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Team identifies potential drug to repurpose against melanoma

Researchers say that inhibiting NLRP3 with Dapansutrile could be an effective strategy to prevent melanoma tumour growth.

Melanoma

Researchers have found that inhibiting an intracellular complex called NLRP3, which has been found to participate in melanoma-mediated inflammation, can reduce inflammation and the resultant tumour expansion in melanoma and other types of cancer. The study was conducted at the University of Colorado Cancer Center, US. 

According to the scientists from the study, NLRP3 specifically promotes inflammation by inducing the maturation and release of interleukin-1-beta, a cytokine that causes inflammation as part of the normal immune response to infection. In cancer, however, inflammation can cause tumours to grow and spread.

“NLRP3 is a member of a larger family that is involved in sensing danger signals,” said Dr Carlo Marchetti, one of the researchers from the study. “It is a receptor that surveils the intercellular compartment of a cell, looking for danger molecules or pathogens. When NLRP3 recognises these signals, it leads to the activation of caspase-1, a protein involved in the processing and maturation of interleukin-1-beta into its biological active form, causing an intense inflammatory response. We found that in melanoma, this process is dysregulated, resulting in tumour growth.”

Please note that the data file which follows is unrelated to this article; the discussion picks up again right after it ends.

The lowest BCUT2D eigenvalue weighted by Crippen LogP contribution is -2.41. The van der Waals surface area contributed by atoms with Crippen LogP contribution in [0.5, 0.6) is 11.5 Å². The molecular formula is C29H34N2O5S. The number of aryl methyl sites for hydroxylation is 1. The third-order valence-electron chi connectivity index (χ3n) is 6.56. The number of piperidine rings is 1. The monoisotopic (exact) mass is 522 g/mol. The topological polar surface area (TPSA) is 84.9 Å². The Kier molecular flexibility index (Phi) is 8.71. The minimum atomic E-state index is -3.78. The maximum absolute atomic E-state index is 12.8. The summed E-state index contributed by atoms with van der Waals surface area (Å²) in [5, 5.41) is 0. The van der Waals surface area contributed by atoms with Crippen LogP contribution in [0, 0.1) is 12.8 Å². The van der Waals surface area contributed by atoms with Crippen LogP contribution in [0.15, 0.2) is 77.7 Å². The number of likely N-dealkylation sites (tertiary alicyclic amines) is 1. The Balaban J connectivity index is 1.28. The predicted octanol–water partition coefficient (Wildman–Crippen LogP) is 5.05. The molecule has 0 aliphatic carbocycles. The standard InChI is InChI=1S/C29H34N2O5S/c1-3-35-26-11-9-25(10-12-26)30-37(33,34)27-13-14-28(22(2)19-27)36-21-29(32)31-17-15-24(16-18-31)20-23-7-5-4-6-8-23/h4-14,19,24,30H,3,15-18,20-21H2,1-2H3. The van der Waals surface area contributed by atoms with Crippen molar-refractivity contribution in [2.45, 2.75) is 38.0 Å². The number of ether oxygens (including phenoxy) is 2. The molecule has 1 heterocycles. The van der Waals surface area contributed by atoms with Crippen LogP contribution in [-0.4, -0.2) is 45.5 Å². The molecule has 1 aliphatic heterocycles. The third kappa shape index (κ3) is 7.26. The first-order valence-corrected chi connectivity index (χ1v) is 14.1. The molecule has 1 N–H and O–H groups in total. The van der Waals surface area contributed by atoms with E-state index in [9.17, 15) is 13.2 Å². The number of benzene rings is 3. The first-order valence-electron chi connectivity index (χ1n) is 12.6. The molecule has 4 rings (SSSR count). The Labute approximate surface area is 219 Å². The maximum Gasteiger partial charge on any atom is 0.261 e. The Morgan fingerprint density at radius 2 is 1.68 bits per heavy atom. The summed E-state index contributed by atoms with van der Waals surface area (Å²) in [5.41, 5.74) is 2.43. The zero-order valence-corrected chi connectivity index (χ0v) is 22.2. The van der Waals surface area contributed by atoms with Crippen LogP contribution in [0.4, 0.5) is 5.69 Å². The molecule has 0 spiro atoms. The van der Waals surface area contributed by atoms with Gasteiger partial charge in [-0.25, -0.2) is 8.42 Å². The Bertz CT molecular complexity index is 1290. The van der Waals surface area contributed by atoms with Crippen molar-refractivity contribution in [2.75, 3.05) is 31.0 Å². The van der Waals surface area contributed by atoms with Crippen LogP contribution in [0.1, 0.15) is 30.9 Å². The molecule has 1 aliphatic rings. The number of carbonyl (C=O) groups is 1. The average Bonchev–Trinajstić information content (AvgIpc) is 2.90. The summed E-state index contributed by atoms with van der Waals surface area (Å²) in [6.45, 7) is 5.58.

The oral NLRP3 inhibitor used in their study (Dapansutrile) has already shown to be effective in clinical trials to treat gout and heart disease and it is currently being tested in COVID-19 as well. The researchers are now trying to find out if this NLRP3 inhibitor can be successfully used in melanoma patients who are resistant to checkpoint inhibitors.

“Checkpoint inhibitors increase the efficacy of the immune system to kill tumours, but sometimes tumours become resistant to this treatment,” Marchetti said. “A big part of cancer research now is to find therapies that can be combined with checkpoint inhibitors to improve their efficacy.”

With the hypothesis that an NLRP3 inhibitor is one of those therapies, the researchers are now studying the drug’s effects on melanoma, as well as breast cancer and pancreatic cancer. In addition to improving the immune response, the NLRP3 inhibitor can also help reduce the side effects of checkpoint inhibitors. 

The results of the study were published in PNAS.

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